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A brief history of Nigeria’s performance at the FIFA World Cup

Nigerian fans support the Super Eagles.
Nigerian fans support the Super Eagles.
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Nnanna Mba

The West African giant had its most successful spell at the World Cup in the 1990s. Interestingly, prior to that spell, Nigeria did not qualify for nearly 25 years as the country went through military dictatorships, bloody coups, and a three-year long civil war.

The Super Eagles eventually qualified for the 1994 World Cup that took place in the USA, and they exceeded expectations by successfully scaling the group stage and finally bowing out in the round of 16.

The 1994 squad was arguably one of the best squads Nigeria has ever had during the World Cup. Notable members included Jay-Jay Okocha who made over 120 apperances for Bolton Wanderers, Finidi George who won the Champions League with Ajax in 1995, and technically gifted defensive midfielder Sunday Oliseh who played for Ajax, Juventus, and Borussia Dortmund in his prime.

Nigeria was placed in the same group alongside Bulgaria (who they beat 3-0), Greece (who they beat 2-0), and Argentina that handed the Super Eagles a 2-1 loss. In the round of 16, Nigeria faced European giants Italy in a game that they lost 2-1 in extra time. Emmanuel Amunike had scored first for the Super Eagles 25 minutes in and they held onto their lead for most of the game. However, the Italians refused to back down and Roberto Baggio equalized with only two minutes of normal time left. The game was forced into extra time and Baggio scored yet another goal, thanks to an awarded penalty for the Italians.

While Nigeria is yet to progress past the round of 16, 1994 is the only year where the Super Eagles had a genuine chance of crossing into the quarter-finals. The next World Cup in 1998 may have had many of the same players, but they did not achieve as much as they had four years earlier.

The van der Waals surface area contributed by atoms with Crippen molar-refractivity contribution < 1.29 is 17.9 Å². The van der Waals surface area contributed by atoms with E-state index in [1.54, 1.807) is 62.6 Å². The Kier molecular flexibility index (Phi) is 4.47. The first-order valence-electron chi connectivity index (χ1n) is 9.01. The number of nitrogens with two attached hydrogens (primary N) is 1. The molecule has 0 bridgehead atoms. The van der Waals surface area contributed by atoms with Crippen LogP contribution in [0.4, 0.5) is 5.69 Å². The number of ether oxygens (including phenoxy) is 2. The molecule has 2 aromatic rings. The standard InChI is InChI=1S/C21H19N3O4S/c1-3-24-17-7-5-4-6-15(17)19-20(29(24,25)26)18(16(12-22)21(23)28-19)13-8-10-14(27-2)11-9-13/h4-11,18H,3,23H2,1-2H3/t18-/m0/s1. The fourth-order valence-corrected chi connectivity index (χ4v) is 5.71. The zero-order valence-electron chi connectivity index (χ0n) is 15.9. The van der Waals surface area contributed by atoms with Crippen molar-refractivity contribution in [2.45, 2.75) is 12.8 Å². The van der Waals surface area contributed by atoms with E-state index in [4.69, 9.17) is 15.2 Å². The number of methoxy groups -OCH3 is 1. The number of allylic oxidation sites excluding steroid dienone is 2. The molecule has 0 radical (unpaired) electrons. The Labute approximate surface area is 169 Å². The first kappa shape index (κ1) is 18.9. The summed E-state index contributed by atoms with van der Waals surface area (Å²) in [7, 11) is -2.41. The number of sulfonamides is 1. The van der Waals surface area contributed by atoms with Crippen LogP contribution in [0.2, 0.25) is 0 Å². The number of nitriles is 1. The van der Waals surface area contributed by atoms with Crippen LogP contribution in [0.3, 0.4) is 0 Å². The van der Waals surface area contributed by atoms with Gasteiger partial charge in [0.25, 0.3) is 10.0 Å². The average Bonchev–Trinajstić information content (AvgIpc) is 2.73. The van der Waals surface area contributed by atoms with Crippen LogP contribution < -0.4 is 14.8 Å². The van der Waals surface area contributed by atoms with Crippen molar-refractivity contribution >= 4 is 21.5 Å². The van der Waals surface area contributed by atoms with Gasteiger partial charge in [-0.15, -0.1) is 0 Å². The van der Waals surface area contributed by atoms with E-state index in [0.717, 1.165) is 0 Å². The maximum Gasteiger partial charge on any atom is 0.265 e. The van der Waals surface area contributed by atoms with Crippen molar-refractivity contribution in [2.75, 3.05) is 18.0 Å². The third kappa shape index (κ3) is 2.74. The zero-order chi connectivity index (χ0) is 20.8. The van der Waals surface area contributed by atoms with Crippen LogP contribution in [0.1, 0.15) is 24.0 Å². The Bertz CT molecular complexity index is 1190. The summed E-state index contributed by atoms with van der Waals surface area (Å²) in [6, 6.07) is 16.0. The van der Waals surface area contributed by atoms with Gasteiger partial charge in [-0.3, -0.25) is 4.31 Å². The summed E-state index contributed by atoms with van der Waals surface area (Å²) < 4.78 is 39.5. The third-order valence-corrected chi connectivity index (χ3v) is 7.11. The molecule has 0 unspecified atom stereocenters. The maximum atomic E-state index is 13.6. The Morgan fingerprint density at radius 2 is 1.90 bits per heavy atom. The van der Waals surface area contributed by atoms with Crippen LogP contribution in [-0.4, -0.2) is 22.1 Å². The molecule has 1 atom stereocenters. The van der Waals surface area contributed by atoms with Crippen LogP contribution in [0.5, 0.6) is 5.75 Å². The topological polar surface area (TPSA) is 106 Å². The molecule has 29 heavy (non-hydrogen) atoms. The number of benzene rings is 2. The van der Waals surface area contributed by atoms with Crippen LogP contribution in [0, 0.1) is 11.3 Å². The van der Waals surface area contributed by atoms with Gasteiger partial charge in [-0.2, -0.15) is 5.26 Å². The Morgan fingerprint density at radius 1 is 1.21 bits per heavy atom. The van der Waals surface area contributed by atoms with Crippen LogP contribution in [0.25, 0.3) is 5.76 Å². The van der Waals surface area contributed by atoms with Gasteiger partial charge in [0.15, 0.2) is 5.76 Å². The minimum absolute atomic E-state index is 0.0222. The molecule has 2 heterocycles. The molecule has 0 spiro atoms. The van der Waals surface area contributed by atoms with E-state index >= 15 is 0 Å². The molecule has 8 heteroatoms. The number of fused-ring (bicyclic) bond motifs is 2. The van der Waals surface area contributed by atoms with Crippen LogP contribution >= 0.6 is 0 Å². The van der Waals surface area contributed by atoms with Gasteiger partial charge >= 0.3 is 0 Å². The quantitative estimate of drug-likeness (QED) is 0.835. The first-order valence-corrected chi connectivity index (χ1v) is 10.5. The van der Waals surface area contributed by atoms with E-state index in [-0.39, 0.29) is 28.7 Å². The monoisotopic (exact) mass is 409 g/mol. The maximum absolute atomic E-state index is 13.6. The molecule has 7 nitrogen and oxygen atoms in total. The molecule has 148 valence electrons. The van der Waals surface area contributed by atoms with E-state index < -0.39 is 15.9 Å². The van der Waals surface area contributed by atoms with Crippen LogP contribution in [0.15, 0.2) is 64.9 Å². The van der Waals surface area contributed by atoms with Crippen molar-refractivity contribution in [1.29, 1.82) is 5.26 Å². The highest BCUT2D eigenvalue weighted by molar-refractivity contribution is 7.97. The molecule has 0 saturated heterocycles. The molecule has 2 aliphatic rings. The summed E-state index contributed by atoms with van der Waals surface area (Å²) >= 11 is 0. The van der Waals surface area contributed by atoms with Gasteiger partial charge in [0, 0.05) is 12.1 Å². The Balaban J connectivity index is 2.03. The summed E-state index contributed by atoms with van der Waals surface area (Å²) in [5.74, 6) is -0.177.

Asides beating Spain (3-2) and Bulgaria (1-0) in the group stage, they lost to 1-3 to Paraguay and 1-4 to Denmark in the round of 16. Interestingly, 1998 also happens to be the year the Super Eagles conceded the most number of World Cup goals in their history.

By the 2002 South Korea and Japan World Cup, Nigeria had lost much of their 90s drive and skill. They were unable to win a single match during the Group stage, and they fumbled out of the World Cup with only one goal to their name - the lowest record for goals scored in the World Cup for the Super Eagles.

The difficulties of the 2002 World Cup persisted, and by 2006, the Super Eagles did not qualify for the World Cup in Germany. Their fortunes had changed by 2010 when they qualified to partake in the 'Vuvuzela' World Cup in South Africa, but it ended as a repeat of their 2002 outing: They failed to win a single game in the group stage.

By the next World Cup in Brazil (2014), players like Ahmed Musa and Chelsea legend John Mikel Obi had successfully integrated into the team. They drew 0-0 with Iran, beat Bosnia-Herzegovina 1-0, and lost 2-3 to Argentina. The four points picked up were just enough for the Super Eagles to head into the round of 16 for the first time since 1996. However, they faced France and were knocked out after a 2-0 loss.

The most recent World Cup in 2018 had Nigeria face Argentina yet again in a clash that ended 1-2 in favour of the South Americans. It was enough to kick them out from the group stage where they had also beaten Iceland 2-0 and lost to eventual finalists Croatia (0-2).

The 2022 Qatar World Cup is around the corner, and Nigeria is fully expected to qualify without much difficulty. It is left to see if new faces like 20-year-old Villarreal winger Samuel Chukwueze and 20-year-old centre-forward Victor Osimhen will bring the vitality needed to push Nigeria into the knockout stages for the fourth time in the Super Eagles' World Cup history.


Edited by Kingshuk Kusari
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